FAA Funding Debate
AOPA FAA Funding Debate
Increasing your flying costs
The proposed aviation gasoline tax increase from 19.4 to 70.1 cents-per-gallon would have an immediate impact on your cost of flying, of course. Even for a simple training aircraft, direct operating costs would increase at least $5.00 an hour.
But there are more charges aimed at general aviation as well.
The FAA proposes charging user fees to all aircraft operating in Class B airspace in order to reduce congestion at hub airports. The proposed fee
($105 x aircraft weight ÷ 100,000) would be about $5 for a typical light single-engine aircraft every time it transited Class B airspace.
And as the administration has written the legislation, if Congress gives the FAA anything less than 70.1 cents in avgas tax, the FAA could impose landing fees for all aircraft at some 215 airports with commercial air service, plus hit general aviation pilots with the same kind of air traffic control user fees the agency is proposing for the airlines.
But there are even more fees for GA in the FAA's proposal. You'd have to pay the FAA $42 every time you renew your medical certificate, and you'd still have to pay the doctor as well. The FAA would charge you $50 to issue a new certificate or rating, in addition to what you have to pay the designated examiner. Lose or damage your certificate, and you'd pay Uncle Sam $25 for a replacement.
First time you register your aircraft, the FAA would want $130. Then there would be a recurrent renewal fee.
Many other fees haven't been set yet, but if the FAA follows the European model (and they say they think that's the way to do things), they'd be exorbitant. Certificating an aircraft in Europe is an horrendous expense, because the certifying agencies charge by the hour. That, of course, would make buying an aircraft in the United States even more expensive.
Is Europe really the model?
What could it really cost to fly under a user fee system? The FAA has said that under its proposal general aviation would pay primarily through a fuel tax. But as mentioned above, the agency has already put a trap door in its proposed legislation so that it could charge GA user fees.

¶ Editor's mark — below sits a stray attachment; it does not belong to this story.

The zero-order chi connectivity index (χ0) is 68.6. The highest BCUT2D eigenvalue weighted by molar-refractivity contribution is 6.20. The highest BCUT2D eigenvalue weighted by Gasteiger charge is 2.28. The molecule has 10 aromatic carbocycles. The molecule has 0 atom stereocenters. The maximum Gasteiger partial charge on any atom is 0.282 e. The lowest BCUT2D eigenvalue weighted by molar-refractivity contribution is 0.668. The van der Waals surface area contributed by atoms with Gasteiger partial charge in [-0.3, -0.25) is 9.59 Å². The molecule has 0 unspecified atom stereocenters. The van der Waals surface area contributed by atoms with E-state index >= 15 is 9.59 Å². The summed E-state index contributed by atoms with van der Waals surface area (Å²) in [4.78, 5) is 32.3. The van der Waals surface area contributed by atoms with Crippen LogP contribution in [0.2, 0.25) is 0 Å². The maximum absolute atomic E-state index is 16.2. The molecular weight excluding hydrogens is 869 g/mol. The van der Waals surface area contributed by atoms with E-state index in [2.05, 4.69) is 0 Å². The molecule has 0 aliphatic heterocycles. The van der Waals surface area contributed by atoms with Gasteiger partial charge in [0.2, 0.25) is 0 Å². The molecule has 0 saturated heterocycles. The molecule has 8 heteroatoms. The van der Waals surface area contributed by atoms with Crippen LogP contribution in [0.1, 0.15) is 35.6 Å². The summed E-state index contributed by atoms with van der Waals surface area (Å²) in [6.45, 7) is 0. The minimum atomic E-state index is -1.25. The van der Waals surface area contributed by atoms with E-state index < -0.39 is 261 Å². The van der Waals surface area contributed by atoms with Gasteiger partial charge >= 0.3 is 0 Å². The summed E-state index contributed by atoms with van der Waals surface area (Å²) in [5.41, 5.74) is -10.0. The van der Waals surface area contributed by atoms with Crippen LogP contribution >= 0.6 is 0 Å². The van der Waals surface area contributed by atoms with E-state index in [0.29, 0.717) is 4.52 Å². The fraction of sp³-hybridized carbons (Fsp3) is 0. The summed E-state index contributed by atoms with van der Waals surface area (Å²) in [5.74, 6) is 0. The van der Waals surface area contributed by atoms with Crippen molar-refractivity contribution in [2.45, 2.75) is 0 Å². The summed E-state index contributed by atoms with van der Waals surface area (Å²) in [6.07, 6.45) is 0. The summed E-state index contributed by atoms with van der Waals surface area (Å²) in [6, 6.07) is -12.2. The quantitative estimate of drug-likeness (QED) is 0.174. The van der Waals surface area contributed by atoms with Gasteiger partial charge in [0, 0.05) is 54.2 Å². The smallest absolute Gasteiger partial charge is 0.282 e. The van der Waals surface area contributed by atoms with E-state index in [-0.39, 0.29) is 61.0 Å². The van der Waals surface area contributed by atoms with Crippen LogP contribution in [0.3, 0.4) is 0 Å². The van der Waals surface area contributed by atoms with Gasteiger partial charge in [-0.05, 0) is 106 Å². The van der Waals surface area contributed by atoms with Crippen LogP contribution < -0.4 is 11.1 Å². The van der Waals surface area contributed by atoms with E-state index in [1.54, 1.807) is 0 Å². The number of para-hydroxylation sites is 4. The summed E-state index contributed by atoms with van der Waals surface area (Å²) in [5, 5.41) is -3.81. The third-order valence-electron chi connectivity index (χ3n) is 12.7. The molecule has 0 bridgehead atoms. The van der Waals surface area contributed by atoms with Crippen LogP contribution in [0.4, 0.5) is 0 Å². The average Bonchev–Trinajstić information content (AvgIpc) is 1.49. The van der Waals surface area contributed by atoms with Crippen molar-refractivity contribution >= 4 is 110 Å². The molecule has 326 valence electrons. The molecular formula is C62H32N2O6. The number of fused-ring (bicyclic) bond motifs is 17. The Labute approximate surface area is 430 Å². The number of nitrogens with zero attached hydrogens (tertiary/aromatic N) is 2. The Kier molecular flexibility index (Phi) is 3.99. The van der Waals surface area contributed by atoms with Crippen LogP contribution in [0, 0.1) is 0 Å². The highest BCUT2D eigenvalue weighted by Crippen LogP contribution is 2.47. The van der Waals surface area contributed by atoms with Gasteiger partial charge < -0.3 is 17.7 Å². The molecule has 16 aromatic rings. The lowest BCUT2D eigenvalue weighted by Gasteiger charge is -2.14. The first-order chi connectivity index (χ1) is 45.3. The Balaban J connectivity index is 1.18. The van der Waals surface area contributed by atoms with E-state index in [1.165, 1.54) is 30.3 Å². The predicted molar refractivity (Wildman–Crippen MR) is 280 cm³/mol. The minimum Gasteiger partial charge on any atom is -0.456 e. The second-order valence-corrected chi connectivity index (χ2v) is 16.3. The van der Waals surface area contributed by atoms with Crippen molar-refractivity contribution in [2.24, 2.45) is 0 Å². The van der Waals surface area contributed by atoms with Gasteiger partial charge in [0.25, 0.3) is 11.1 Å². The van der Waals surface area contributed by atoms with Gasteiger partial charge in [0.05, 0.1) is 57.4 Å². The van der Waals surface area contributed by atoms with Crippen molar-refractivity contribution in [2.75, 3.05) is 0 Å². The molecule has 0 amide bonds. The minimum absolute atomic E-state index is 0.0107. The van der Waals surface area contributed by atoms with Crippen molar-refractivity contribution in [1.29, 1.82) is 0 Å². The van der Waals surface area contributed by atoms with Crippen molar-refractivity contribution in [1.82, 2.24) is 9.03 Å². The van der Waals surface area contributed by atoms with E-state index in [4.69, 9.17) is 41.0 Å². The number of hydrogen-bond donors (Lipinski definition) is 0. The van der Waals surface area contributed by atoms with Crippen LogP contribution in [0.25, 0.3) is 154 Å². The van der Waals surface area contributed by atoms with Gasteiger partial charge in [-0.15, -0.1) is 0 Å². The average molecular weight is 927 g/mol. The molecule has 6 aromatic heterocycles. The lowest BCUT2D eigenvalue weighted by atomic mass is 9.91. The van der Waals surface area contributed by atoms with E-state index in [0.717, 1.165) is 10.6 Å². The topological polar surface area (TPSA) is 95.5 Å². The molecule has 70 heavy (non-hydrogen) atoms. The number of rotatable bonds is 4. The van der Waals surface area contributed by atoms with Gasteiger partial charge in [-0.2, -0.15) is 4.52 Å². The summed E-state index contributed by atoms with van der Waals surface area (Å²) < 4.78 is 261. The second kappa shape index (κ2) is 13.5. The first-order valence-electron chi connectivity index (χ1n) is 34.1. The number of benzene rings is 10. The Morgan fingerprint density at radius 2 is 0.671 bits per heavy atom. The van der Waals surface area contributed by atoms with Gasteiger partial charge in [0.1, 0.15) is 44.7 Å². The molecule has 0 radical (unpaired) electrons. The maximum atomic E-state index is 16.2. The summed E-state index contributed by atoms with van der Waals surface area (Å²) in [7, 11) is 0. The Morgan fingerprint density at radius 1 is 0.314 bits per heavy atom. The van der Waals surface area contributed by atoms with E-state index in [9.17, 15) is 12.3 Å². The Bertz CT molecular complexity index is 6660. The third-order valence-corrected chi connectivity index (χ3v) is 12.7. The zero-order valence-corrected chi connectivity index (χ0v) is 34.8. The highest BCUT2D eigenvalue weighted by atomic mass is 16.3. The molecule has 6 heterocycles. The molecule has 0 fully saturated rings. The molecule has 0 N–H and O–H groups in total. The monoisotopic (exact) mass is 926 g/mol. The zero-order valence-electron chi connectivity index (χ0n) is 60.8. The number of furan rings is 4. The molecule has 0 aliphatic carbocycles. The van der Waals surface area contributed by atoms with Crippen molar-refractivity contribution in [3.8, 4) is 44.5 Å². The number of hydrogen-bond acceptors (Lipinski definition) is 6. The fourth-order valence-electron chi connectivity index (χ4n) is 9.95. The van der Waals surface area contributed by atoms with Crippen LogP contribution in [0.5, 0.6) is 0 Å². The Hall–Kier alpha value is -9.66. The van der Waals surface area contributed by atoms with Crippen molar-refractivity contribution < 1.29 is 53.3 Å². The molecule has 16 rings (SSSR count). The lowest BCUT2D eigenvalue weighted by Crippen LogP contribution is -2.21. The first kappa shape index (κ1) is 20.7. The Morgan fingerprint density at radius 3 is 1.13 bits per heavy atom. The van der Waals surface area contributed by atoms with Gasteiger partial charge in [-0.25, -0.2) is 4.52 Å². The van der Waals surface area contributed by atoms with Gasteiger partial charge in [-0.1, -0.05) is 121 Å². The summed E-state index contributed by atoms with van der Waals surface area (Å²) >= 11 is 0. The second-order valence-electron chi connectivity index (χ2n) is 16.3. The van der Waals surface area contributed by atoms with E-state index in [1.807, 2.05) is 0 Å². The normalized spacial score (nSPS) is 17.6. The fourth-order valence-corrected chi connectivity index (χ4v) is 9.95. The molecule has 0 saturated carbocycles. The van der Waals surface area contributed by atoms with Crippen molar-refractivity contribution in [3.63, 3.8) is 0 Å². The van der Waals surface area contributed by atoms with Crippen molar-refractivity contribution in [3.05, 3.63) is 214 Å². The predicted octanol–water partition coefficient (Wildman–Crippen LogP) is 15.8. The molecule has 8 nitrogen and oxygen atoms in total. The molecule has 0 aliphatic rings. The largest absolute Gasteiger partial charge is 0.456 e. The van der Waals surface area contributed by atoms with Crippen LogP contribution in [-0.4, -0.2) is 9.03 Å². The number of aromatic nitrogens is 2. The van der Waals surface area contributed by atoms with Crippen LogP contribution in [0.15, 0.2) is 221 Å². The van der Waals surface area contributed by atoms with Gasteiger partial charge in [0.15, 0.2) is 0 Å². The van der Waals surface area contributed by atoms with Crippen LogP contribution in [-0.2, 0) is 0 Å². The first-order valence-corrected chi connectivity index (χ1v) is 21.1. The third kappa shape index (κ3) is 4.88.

The costs imposed in other countries are sobering and could indicate the price range for critical services.
- Germany charges $1.50 per minute for a weather briefing and $105 annually for Internet access to weather information
- In the United Kingdom, it costs almost $30 per "live voice consultation," plus an additional $5.31 for each forecast product used
- In Austria, the average 10-minute briefing costs $22.20
- The Philippines charges $9.50 for the preflight package, including the mandatory flight plan filing charges.
- The Netherlands charges $10 - $50 for a Cessna 172 to land
- The Philippines charges $9.50 for IFR and for night flights that rely on electronic navigation aids
- Austria charges $70 for a general aviation aircraft to land, $5 for a shuttle ride from the aircraft to the terminal, and $12 for a security screening to return to the aircraft after refueling
Pilot certification fees
- Israel charges $356 for an annual certification of airworthiness renewal and $243 for an instrument proficiency review
- The Netherlands' private pilot written exam costs up to $1,000
Increasing costs to all Americans
What's frequently overlooked is how much it costs to run a user fee system. During the last debate on aviation taxes and fees in the late 1990's, the Internal Revenue Service reported that it only cost $1.7 million to collect over $5.5 billion in excise tax revenue. A mere .001% cost by the government to collect! That's because aviation fuel taxes are collected at the refinery, and ticket taxes are simply forwarded to the government.
A user fee system would require a costly new bureaucracy to assess the charges, send out the bills, and enforce collection. Those costs would be passed on to everyone who uses the air transportation system, even indirectly.